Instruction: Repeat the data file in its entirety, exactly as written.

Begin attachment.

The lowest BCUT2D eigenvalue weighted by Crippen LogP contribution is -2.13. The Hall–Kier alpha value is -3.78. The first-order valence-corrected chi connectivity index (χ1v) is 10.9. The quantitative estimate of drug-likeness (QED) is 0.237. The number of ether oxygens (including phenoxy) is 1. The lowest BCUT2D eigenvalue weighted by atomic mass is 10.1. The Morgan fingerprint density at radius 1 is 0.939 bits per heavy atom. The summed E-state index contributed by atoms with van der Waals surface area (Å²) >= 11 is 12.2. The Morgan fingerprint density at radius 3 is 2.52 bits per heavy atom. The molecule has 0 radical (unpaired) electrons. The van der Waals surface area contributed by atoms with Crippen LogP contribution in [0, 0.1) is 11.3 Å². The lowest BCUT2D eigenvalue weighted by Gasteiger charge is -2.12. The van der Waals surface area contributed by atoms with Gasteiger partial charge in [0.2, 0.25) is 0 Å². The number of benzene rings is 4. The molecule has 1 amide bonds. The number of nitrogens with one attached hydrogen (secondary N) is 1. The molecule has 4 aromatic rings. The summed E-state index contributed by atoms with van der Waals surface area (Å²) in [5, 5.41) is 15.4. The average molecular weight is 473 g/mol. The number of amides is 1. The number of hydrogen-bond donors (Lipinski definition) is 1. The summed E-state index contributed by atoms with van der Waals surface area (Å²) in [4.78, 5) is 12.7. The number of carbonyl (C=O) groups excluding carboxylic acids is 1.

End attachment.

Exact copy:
The lowest BCUT2D eigenvalue weighted by Crippen LogP contribution is -2.13. The Hall–Kier alpha value is -3.78. The first-order valence-corrected chi connectivity index (χ1v) is 10.9. The quantitative estimate of drug-likeness (QED) is 0.237. The number of ether oxygens (including phenoxy) is 1. The lowest BCUT2D eigenvalue weighted by atomic mass is 10.1. The Morgan fingerprint density at radius 1 is 0.939 bits per heavy atom. The summed E-state index contributed by atoms with van der Waals surface area (Å²) >= 11 is 12.2. The Morgan fingerprint density at radius 3 is 2.52 bits per heavy atom. The molecule has 0 radical (unpaired) electrons. The van der Waals surface area contributed by atoms with Crippen LogP contribution in [0, 0.1) is 11.3 Å². The lowest BCUT2D eigenvalue weighted by Gasteiger charge is -2.12. The van der Waals surface area contributed by atoms with Gasteiger partial charge in [0.2, 0.25) is 0 Å². The number of benzene rings is 4. The molecule has 1 amide bonds. The number of nitrogens with one attached hydrogen (secondary N) is 1. The molecule has 4 aromatic rings. The summed E-state index contributed by atoms with van der Waals surface area (Å²) in [5, 5.41) is 15.4. The average molecular weight is 473 g/mol. The number of amides is 1. The number of hydrogen-bond donors (Lipinski definition) is 1. The summed E-state index contributed by atoms with van der Waals surface area (Å²) in [4.78, 5) is 12.7. The number of carbonyl (C=O) groups excluding carboxylic acids is 1.